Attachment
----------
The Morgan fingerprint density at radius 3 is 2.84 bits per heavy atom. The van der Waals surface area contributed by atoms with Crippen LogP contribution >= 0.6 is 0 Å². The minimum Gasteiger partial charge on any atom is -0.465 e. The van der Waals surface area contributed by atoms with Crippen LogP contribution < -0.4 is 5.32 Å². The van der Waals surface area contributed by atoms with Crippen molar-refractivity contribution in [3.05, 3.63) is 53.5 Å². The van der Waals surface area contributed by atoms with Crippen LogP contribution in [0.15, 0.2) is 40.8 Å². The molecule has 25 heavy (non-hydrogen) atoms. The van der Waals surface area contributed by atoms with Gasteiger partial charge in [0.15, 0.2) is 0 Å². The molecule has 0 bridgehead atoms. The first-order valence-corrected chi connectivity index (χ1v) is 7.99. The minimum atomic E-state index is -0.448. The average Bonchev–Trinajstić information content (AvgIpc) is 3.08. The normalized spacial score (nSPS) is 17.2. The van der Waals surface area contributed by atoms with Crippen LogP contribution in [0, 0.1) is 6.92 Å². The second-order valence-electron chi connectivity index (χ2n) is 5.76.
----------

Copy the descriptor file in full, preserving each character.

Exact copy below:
The Morgan fingerprint density at radius 3 is 2.84 bits per heavy atom. The van der Waals surface area contributed by atoms with Crippen LogP contribution >= 0.6 is 0 Å². The minimum Gasteiger partial charge on any atom is -0.465 e. The van der Waals surface area contributed by atoms with Crippen LogP contribution < -0.4 is 5.32 Å². The van der Waals surface area contributed by atoms with Crippen molar-refractivity contribution in [3.05, 3.63) is 53.5 Å². The van der Waals surface area contributed by atoms with Crippen LogP contribution in [0.15, 0.2) is 40.8 Å². The molecule has 25 heavy (non-hydrogen) atoms. The van der Waals surface area contributed by atoms with Gasteiger partial charge in [0.15, 0.2) is 0 Å². The molecule has 0 bridgehead atoms. The first-order valence-corrected chi connectivity index (χ1v) is 7.99. The minimum atomic E-state index is -0.448. The average Bonchev–Trinajstić information content (AvgIpc) is 3.08. The normalized spacial score (nSPS) is 17.2. The van der Waals surface area contributed by atoms with Crippen LogP contribution in [0, 0.1) is 6.92 Å². The second-order valence-electron chi connectivity index (χ2n) is 5.76.